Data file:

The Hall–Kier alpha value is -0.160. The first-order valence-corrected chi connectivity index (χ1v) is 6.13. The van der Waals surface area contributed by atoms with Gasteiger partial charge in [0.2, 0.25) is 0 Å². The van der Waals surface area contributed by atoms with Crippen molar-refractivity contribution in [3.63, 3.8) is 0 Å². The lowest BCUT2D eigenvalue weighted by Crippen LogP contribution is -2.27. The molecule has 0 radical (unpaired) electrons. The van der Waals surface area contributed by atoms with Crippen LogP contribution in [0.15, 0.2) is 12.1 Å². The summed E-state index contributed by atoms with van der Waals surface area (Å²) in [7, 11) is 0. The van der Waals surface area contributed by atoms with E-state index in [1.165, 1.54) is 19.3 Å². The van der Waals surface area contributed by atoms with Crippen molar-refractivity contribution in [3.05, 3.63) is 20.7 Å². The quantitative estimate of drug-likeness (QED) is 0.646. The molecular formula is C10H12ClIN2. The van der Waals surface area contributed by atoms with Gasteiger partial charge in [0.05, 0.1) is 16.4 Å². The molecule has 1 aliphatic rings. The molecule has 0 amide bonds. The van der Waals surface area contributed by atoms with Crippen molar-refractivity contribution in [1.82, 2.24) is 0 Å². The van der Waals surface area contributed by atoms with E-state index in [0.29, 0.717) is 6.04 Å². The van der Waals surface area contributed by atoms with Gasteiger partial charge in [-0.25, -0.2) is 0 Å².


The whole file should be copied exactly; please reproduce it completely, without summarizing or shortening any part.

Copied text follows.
The Hall–Kier alpha value is -0.160. The first-order valence-corrected chi connectivity index (χ1v) is 6.13. The van der Waals surface area contributed by atoms with Gasteiger partial charge in [0.2, 0.25) is 0 Å². The van der Waals surface area contributed by atoms with Crippen molar-refractivity contribution in [3.63, 3.8) is 0 Å². The lowest BCUT2D eigenvalue weighted by Crippen LogP contribution is -2.27. The molecule has 0 radical (unpaired) electrons. The van der Waals surface area contributed by atoms with Crippen LogP contribution in [0.15, 0.2) is 12.1 Å². The summed E-state index contributed by atoms with van der Waals surface area (Å²) in [7, 11) is 0. The van der Waals surface area contributed by atoms with E-state index in [1.165, 1.54) is 19.3 Å². The van der Waals surface area contributed by atoms with Crippen molar-refractivity contribution in [3.05, 3.63) is 20.7 Å². The quantitative estimate of drug-likeness (QED) is 0.646. The molecular formula is C10H12ClIN2. The van der Waals surface area contributed by atoms with Gasteiger partial charge in [0.05, 0.1) is 16.4 Å². The molecule has 1 aliphatic rings. The molecule has 0 amide bonds. The van der Waals surface area contributed by atoms with Crippen molar-refractivity contribution in [1.82, 2.24) is 0 Å². The van der Waals surface area contributed by atoms with E-state index in [0.29, 0.717) is 6.04 Å². The van der Waals surface area contributed by atoms with Gasteiger partial charge in [-0.25, -0.2) is 0 Å².